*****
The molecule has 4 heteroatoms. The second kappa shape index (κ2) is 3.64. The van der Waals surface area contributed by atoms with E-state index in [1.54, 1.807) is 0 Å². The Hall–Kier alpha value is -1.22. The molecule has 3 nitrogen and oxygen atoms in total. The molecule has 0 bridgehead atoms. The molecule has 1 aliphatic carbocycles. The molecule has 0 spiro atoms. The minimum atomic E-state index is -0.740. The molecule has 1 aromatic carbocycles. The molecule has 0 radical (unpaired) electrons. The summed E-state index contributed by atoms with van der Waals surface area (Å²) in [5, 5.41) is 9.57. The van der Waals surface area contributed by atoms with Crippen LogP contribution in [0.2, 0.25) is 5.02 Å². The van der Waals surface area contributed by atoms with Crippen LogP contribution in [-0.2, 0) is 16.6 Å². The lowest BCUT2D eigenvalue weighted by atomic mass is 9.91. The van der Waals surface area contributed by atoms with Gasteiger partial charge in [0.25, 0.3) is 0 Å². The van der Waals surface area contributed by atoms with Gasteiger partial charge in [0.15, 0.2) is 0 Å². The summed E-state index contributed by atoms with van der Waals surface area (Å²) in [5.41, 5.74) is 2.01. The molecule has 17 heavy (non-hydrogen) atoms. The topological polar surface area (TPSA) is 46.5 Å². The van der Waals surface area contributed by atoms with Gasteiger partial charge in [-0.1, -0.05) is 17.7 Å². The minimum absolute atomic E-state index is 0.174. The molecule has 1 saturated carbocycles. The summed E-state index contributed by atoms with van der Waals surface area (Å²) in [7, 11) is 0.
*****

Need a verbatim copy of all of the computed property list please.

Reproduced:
The molecule has 4 heteroatoms. The second kappa shape index (κ2) is 3.64. The van der Waals surface area contributed by atoms with E-state index in [1.54, 1.807) is 0 Å². The Hall–Kier alpha value is -1.22. The molecule has 3 nitrogen and oxygen atoms in total. The molecule has 0 bridgehead atoms. The molecule has 1 aliphatic carbocycles. The molecule has 0 spiro atoms. The minimum atomic E-state index is -0.740. The molecule has 1 aromatic carbocycles. The molecule has 0 radical (unpaired) electrons. The summed E-state index contributed by atoms with van der Waals surface area (Å²) in [5, 5.41) is 9.57. The van der Waals surface area contributed by atoms with Crippen LogP contribution in [0.2, 0.25) is 5.02 Å². The van der Waals surface area contributed by atoms with Crippen LogP contribution in [-0.2, 0) is 16.6 Å². The lowest BCUT2D eigenvalue weighted by atomic mass is 9.91. The van der Waals surface area contributed by atoms with Gasteiger partial charge in [0.25, 0.3) is 0 Å². The van der Waals surface area contributed by atoms with Gasteiger partial charge in [0.15, 0.2) is 0 Å². The summed E-state index contributed by atoms with van der Waals surface area (Å²) in [5.41, 5.74) is 2.01. The molecule has 17 heavy (non-hydrogen) atoms. The topological polar surface area (TPSA) is 46.5 Å². The van der Waals surface area contributed by atoms with Gasteiger partial charge in [-0.1, -0.05) is 17.7 Å². The minimum absolute atomic E-state index is 0.174. The molecule has 1 saturated carbocycles. The summed E-state index contributed by atoms with van der Waals surface area (Å²) in [7, 11) is 0.